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Trustees of National Asbestos Workers Medical Fund v. Stotts Mechanical Insulation, Inc.

United States District Court, D. Maryland

June 24, 2016

TRUSTEES OF THE NATIONAL ASBESTOS WORKERS MEDICAL FUND, and TRUSTEES OF THE NATIONAL ASBESTOS WORKERS PENSION FUND, Plaintiffs,
v.
STOTTS MECHANICAL INSULATION, INC., Defendant.

          MEMORANDUM OPINION

          THEODORE D CHUANG UNITED STATES DISTRICT JUDGE.

         This case is before the Court on a Motion for Default Judgment. Having reviewed the Complaint, the Motion, and the supporting documents, the Court finds no hearing necessary. See D. Md. Local R. 105.6. For the following reasons, the Motion for Default Judgment is GRANTED.

         BACKGROUND

         Plaintiffs are the trustees ("Trustees") of the National Asbestos Workers Medical Fund ("Medical Fund") and the National Asbestos Workers Pension Fund ("Pension Fund") (collectively, the "Asbestos Funds"), as that term is defined in the Employee Retirement Income Security Act ("ERISA"). See 29 U.S.C. § 1002(3) (2012). Defendant Stotts Mechanical Insulation, Inc. ("Stotts") is an employer engaged in an industry affecting commerce, as defined in ERISA. See 29 U.S.C. §§ 1002(5), (12). Stotts is required to make regular contributions to the Asbestos Funds pursuant to (1) two Collective Bargaining Agreements ("CBAs") between the Insulation Contractors Association of Local # 50, the International Association of Heat and Frost Insulators and Allied Workers Local Union # 50, and various employers, including Stotts; and (2) two trust agreements ("Trust Agreements"), one establishing the Medical Fund and the other establishing the Pension Fund. By the terms of these agreements, an employer must submit monthly reports detailing the hours worked by all covered employees and make the corresponding contributions to the Asbestos Funds by the 15th day of the following month. If an employer fails to submit reports of actual hours worked, contributions are determined based on the greater of (1) the average of the monthly payments or reported figures actually submitted for the last three months for which payments or reports were submitted, or (2) the average of the monthly payments or reported figures submitted for the last 12 months for which payments or reports were submitted. If an employer makes its contributions late or fails to make contributions entirely, it is subject to interest on the unpaid balance and to liquidated damages. These enhanced damages begin to accrue only after a 10-day grace period. The Medical Fund trust agreement provides that interest may be assessed at either 8 percent from the due date to the date of payment, 1.5 percent per month, or at the rate provided for in ERISA. The Pension Fund trust agreement provides that interest may be assessed at 8 percent from the due date to the date of payment or at the rate provided for in ERISA. The Trust Agreements both provide that liquidated damages will be assessed at the rate of 20 percent of the outstanding balance or the amount of 20 dollars, whichever is greater. The Trust Agreements also provide that the employer will be liable for all reasonable costs and attorney's fees that the Trustees incur in attempting to recover delinquent contributions.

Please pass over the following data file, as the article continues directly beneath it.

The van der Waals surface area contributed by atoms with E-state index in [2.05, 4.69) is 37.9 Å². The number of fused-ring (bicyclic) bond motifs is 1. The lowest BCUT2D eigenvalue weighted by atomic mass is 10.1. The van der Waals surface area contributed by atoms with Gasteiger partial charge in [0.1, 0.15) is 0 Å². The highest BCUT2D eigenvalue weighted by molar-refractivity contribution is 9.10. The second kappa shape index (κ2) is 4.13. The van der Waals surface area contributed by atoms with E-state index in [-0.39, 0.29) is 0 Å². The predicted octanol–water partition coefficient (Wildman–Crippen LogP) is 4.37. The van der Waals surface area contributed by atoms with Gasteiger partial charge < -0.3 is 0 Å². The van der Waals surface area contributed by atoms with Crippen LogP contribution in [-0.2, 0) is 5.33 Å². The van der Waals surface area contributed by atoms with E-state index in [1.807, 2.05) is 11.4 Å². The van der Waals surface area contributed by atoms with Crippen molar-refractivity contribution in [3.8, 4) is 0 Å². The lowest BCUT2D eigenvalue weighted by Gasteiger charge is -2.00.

Stotts failed to make its full contributions to the Asbestos Funds for the amounts due in March 2014, the period from July 2014 to September 2014, March 2015, and May 2015. Those incomplete or missed payments left Stotts $12, 559.39 in arrears on its required contributions. Stotts also failed to submit reports or pay contributions for the months of April 2015, July 2015, and August 2015. Based on the average of the reports Stotts submitted for March, May, and June 2015, Stotts owes the Asbestos Funds $30, 951.71 in unpaid contributions for April, July, and August 2015. In addition to these missed payments, Stotts was late on payments it made, whether for the full or a partial amount due, for the following months: September 2013, October 2013, January to May 2014, and July 2014 to February 2015.

         On September 16, 2015, the Trustees filed a Complaint seeking the monies owed under the terms of the CBAs and the Trust Agreements, specifically (1) $43, 511.10 in unpaid contributions; (2) $6, 896.40 in interest on the missed and delinquent payments to the Medical Fund, calculated at a rate of 1.5 percent per month; (3) $3, 484.14 in interest on the missed and delinquent payments to the Pension Fund, calculated at a rate of 8 percent from the due date to the date of payment; (4) $15, 814.96 in liquidated damages on the missed and delinquent payments to the Pension Fund; and (5) reasonable attorney's fees and costs incurred in efforts to recover the delinquent contributions. The Complaint also seeks an award "[f]or all contributions, liquidated damages and interest which become due subsequent to the filing of this action through the date of Judgment." Compl. at 5.